Still Alice is a drama about a renowned linguistics professor (Julianne Moore) who slowly begins to lose words and find herself lost in familiar places, leading to an unexpected diagnosis of Early Onset Alzheimer's Disease. Alice’s husband (Alec Baldwin) and three grown children subsequently struggle to maintain balance as her condition deteriorates, even as she steadfastly strives to maintain her self-composure. Interestingly, Alice uses her professional skills in communication to employ innovative ways to maintain her language and memory as well as possible, despite her ongoing decline. It’s a melancholy yet wonderfully touching film that feels thoroughly honest and real every step of the way. Julianne Moore is superb throughout—a role that earned her a well-deserved Best Actress Oscar for her performance.

Genre: Drama

Actor: Alec Baldwin, Daniel Gerroll, Eha Urbsalu, Erin Darke, Hunter Parrish, Julianne Moore, Kate Bosworth, Kristen Stewart, Maxine Prescott, Orlagh Cassidy, Quincy Tyler Bernstine, Rosa Arredondo, Seth Gilliam, Shane McRae, Stephen Kunken, Victoria Cartagena, Zillah Glory

Director: Richard Glatzer, Wash Westmoreland

Rating: PG-13

Andrew Garfield is a single father living with his own single mother in their family home. In the aftermath of the financial crisis, they find themselves evicted from their home by a businessman - Michael Shannon in a role as intriguing as Gordon Gekko in Wall Street, if not more. Desperate for work, Garfield’s character starts working for the same businessman, ultimately evicting other people. A star-packed, gritty and sobering tale on capitalism and our the lengths to which we’re ready to go to save face - while at the same time risking our most important relationships.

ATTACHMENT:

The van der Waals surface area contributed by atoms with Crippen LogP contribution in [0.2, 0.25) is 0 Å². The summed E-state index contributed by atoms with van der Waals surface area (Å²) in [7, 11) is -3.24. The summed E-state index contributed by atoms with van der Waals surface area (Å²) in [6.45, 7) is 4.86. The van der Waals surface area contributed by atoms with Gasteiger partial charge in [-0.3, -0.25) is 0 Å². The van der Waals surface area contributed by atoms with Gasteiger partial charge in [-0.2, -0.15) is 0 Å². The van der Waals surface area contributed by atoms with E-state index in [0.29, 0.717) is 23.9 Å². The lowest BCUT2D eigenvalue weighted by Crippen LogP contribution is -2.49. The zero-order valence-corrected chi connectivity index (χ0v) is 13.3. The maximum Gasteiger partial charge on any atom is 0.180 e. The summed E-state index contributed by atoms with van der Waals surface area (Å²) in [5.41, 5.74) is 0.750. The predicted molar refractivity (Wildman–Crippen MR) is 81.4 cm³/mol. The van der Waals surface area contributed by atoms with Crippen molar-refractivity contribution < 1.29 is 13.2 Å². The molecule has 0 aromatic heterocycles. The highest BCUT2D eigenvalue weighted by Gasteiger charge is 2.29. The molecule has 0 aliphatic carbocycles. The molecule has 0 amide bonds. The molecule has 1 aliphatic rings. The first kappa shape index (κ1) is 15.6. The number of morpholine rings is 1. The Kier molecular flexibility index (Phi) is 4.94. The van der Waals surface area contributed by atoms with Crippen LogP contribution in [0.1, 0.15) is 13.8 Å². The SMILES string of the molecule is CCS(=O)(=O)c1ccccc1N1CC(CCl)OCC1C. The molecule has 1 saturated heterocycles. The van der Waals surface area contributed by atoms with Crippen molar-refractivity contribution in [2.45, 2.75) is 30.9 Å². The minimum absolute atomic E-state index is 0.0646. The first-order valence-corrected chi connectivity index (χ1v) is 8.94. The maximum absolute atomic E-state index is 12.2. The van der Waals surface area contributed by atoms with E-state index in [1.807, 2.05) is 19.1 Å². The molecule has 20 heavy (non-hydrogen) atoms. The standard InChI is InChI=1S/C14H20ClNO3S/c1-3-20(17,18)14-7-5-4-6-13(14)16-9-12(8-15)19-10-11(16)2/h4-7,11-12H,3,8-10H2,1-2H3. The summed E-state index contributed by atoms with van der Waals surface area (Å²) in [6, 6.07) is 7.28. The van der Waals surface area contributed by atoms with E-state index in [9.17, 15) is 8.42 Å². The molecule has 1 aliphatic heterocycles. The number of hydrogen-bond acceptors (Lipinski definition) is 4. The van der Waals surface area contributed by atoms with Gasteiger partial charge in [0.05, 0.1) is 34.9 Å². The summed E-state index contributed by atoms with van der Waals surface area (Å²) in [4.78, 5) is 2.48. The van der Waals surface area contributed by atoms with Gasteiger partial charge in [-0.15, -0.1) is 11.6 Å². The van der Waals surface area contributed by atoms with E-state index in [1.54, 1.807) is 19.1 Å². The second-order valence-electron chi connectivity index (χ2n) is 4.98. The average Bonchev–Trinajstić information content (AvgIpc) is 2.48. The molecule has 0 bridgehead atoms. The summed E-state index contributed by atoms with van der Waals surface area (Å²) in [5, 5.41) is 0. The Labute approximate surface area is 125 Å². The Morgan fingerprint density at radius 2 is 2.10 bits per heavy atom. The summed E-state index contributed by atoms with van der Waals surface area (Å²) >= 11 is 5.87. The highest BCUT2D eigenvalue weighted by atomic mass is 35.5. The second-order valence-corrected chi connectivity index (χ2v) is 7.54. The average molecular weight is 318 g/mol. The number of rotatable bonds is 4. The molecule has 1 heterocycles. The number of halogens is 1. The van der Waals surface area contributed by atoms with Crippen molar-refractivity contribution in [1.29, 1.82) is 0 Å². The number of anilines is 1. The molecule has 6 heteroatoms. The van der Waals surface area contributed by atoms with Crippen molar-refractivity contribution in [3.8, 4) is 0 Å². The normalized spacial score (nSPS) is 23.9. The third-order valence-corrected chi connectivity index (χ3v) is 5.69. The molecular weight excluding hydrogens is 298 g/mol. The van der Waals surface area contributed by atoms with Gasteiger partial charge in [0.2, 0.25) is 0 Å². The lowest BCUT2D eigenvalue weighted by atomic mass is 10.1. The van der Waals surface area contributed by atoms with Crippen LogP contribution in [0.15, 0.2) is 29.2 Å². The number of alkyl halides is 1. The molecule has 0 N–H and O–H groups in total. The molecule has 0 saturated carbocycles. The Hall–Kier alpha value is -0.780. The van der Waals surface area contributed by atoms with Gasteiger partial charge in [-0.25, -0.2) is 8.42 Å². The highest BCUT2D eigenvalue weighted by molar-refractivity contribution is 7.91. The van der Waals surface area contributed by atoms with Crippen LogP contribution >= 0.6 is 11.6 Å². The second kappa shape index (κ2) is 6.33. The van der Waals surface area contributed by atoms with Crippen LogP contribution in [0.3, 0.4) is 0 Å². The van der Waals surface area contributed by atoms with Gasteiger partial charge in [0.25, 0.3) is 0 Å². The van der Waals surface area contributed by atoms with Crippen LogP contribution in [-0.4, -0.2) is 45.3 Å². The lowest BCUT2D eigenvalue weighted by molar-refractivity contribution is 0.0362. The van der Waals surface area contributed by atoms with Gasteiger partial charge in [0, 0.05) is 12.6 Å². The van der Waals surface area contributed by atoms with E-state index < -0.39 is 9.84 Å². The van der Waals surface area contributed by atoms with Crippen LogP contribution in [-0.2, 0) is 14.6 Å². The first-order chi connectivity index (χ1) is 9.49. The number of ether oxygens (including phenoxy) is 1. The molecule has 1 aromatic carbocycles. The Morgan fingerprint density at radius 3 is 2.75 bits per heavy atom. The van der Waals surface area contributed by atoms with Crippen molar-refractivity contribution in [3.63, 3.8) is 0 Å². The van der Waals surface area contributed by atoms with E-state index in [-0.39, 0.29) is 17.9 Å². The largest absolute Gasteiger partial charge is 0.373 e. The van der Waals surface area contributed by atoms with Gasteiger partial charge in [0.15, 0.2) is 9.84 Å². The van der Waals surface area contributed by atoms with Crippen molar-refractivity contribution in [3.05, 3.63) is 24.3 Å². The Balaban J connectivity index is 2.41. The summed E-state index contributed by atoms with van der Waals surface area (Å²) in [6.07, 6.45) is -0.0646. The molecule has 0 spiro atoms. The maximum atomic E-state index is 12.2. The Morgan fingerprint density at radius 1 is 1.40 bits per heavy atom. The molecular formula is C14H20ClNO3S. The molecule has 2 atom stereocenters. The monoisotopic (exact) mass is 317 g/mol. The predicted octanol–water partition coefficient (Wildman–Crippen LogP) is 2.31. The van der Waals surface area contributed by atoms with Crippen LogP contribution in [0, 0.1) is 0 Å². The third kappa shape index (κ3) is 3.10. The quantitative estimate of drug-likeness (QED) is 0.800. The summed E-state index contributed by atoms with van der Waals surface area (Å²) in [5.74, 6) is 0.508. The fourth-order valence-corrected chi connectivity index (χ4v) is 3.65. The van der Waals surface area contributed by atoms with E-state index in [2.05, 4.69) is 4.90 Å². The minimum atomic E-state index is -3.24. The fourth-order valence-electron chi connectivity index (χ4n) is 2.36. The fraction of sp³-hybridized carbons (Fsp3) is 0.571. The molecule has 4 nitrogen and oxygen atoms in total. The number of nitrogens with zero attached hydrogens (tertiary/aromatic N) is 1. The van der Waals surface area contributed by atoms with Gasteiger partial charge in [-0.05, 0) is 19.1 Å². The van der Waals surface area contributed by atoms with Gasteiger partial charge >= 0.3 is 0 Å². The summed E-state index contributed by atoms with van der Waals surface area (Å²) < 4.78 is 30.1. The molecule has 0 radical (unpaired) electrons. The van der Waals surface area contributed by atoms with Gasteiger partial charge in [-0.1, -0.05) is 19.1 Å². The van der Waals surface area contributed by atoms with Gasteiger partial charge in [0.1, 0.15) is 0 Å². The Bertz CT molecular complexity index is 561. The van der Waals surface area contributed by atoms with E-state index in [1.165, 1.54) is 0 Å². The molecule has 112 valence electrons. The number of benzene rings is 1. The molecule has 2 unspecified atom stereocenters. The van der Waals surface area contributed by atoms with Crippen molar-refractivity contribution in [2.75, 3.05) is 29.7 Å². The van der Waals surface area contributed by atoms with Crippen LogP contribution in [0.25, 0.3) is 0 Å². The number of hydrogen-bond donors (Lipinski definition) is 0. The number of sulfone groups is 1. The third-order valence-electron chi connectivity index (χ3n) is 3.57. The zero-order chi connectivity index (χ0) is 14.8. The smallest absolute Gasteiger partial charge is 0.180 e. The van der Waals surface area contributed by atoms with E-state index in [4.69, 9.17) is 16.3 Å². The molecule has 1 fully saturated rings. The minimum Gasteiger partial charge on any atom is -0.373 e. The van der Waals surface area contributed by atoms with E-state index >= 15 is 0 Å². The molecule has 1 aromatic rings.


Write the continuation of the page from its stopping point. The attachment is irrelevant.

Genre: Drama

Actor: Albert C. Bates, Andrew Garfield, Ann Mahoney, Carl Palmer, Clancy Brown, Cullen Moss, Cynthia LeBlanc, David Maldonado, Deneen Tyler, Don Brady, Donna DuPlantier, Elton LeBlanc, Garrett Kruithof, Gretchen Koerner, Gus Rhodes, J.D. Evermore, Jayson Warner Smith, Jeff Pope, John L. Armijo, Jonathan Tabler, Joni Bovill, Juan Gaspard, Judd Lormand, Kerry Sims, Laura Dern, Liann Pattison, Luke Sexton, Manu Narayan, Michael Shannon, Michelle DeVito, Nicole Barré, Noah Lomax, Patrick Kearns, Randy Austin, Richard Holden, Robert Larriviere, Tim Guinee, Tom Bui, Wayne Pére, Yvonne Landry

Director: Ramin Bahrani